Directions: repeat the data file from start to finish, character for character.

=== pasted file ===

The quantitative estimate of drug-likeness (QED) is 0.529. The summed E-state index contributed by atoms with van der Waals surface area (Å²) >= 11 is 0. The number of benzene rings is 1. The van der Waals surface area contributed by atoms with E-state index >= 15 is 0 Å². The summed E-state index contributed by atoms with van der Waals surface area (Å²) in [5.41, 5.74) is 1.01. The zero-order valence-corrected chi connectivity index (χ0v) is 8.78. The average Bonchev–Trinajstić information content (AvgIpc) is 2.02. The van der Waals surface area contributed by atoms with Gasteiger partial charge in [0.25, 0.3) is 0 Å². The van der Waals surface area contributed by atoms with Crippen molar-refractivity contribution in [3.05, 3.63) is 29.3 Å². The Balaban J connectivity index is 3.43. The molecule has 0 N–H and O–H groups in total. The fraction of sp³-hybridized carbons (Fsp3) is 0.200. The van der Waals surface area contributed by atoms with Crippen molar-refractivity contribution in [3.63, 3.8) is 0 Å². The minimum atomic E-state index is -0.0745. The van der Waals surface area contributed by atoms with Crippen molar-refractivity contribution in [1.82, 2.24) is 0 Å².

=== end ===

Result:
The quantitative estimate of drug-likeness (QED) is 0.529. The summed E-state index contributed by atoms with van der Waals surface area (Å²) >= 11 is 0. The number of benzene rings is 1. The van der Waals surface area contributed by atoms with E-state index >= 15 is 0 Å². The summed E-state index contributed by atoms with van der Waals surface area (Å²) in [5.41, 5.74) is 1.01. The zero-order valence-corrected chi connectivity index (χ0v) is 8.78. The average Bonchev–Trinajstić information content (AvgIpc) is 2.02. The van der Waals surface area contributed by atoms with Gasteiger partial charge in [0.25, 0.3) is 0 Å². The van der Waals surface area contributed by atoms with Crippen molar-refractivity contribution in [3.05, 3.63) is 29.3 Å². The Balaban J connectivity index is 3.43. The molecule has 0 N–H and O–H groups in total. The fraction of sp³-hybridized carbons (Fsp3) is 0.200. The van der Waals surface area contributed by atoms with Crippen molar-refractivity contribution in [3.63, 3.8) is 0 Å². The minimum atomic E-state index is -0.0745. The van der Waals surface area contributed by atoms with Crippen molar-refractivity contribution in [1.82, 2.24) is 0 Å².